Don’t rush things, but if you can introduce your dog to one new activity a week, it will go a long way towards helping them socialize and remain calm and well-behaved. Using a leash and muzzle helps in this regard, as does making your dog an observer at first.
For example, instead of just taking your unsocialized dog into a dog park and hoping for the best, you can expose them slowly by walking them around the outside of the fence and letting them see the other dogs play and have fun.


So you're afraid your dog will run away; bolt out the front door, car door and never be seen again. Let's address this issue. The minute you bring your dog home, you must set boundaries. YOU enter the house first, YOU tell the dog what rooms/areas are accessible without permission, YOU enforce those boundaries with appropriate rewards/corrections. Always invite your dog with word or hand gesture to enter/leave the house, car, back yard etc. When teaching, keep the dog on a leash to prevent failure. One good remedy if your dog does bolt out the door is DON'T chase him. Call his name in a happy voice (the one you always use when calling him) once or twice, then hide behind any object - tree, post, car etc.
Be patient - this may take a little while. If your pup doesn't return in a couple of minutes, then you can WALK to where you see him. Offer a treat and call again in a happy voice. Don't lunge at the dog or grab for his collar. If you do, you're starting to play "Canine Keep-away" - the best dog game ever. Move slowly and remain relaxed. Present the treat but don't actually give the reward until the dog is leashed. Prior training - including recall - is the best gift you can give your dog; a lifetime of safety. If you have questions, I'm always happy to help.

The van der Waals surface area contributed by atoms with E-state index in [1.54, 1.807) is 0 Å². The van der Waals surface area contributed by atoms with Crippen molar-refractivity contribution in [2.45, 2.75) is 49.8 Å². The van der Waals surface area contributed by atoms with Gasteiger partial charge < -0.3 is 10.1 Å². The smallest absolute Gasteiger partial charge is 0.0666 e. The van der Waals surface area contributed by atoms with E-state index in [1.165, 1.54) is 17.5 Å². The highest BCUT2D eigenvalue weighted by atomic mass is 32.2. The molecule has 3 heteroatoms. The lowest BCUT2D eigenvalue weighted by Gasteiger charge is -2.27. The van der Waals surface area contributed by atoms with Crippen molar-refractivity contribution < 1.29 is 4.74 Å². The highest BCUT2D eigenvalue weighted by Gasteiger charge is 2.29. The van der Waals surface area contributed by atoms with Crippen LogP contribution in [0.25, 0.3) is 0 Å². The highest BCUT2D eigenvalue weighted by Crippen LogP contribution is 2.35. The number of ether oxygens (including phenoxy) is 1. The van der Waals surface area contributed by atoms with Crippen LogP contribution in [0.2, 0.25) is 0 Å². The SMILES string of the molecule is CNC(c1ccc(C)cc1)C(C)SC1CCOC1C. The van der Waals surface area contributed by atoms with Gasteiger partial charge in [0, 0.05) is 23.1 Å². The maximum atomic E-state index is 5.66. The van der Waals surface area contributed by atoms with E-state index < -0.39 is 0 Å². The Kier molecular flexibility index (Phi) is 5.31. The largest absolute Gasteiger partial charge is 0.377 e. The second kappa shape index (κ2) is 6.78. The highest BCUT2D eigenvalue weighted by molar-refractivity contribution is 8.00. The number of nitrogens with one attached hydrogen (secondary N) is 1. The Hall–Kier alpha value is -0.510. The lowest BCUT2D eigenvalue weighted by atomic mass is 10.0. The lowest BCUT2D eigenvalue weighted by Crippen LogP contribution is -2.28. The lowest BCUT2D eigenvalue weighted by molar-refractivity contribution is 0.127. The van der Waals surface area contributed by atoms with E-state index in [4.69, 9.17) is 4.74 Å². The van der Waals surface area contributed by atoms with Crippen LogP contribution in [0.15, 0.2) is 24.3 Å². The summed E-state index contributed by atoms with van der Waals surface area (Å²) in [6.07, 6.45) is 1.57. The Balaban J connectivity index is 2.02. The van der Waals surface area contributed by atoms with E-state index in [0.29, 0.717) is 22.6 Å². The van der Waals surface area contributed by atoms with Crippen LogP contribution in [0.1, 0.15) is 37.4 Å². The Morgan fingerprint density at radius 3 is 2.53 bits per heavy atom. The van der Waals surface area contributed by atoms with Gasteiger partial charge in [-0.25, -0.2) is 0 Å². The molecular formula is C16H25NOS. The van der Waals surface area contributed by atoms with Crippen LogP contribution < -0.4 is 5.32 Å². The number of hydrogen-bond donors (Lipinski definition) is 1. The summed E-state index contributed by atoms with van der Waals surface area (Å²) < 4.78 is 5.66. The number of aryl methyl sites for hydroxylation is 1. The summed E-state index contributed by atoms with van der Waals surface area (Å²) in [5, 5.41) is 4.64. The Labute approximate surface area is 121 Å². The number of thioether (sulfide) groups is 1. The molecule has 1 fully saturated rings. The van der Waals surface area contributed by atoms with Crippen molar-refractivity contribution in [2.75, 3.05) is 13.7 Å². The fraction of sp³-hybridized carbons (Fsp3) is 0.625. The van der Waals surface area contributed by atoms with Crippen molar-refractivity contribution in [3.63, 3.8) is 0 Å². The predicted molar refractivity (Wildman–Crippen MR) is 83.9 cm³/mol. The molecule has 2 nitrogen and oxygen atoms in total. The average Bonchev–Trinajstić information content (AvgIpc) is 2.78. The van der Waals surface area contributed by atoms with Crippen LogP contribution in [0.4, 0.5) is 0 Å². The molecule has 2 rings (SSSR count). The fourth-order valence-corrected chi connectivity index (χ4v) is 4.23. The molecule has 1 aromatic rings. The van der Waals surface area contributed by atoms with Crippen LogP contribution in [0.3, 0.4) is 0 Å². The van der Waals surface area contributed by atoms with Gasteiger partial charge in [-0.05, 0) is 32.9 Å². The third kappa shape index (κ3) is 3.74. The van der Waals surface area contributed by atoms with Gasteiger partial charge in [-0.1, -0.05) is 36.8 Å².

A dog that’s spinning in circles, jumping up and down, or barking and yipping is not a happy dog. These are all signs of over-excitement. The dog has excess energy and the only way her brain knows how to deal with it is to work it off physically.
Unfortunately, people often interpret these signs as happiness. Many also tend to think that it’s cute when a dog acts like this and wind up unknowingly encouraging the behavior. Curb your dog’s excitement and you’ll be preventing misbehaviors in the future.
An overexcited dog is not happy. A calm dog is. Here are a few steps to keep your dog from being constantly over-excited and to be calm, submissive and happy.
Don’t Encourage Excitement. The most important thing to remember when your dog approaches you with excitement is that what you do will determine whether such behavior becomes more or less frequent. The worst thing you can do is give affection or attention to an excited dog. This is just telling him that you like what he is doing. He’ll learn that being excited gets a reward, so he’ll keep doing it. The best way to react to an excited dog is to ignore him. Use no touch, no talk, no eye contact. If he tries to jump on you, correct that behavior as well.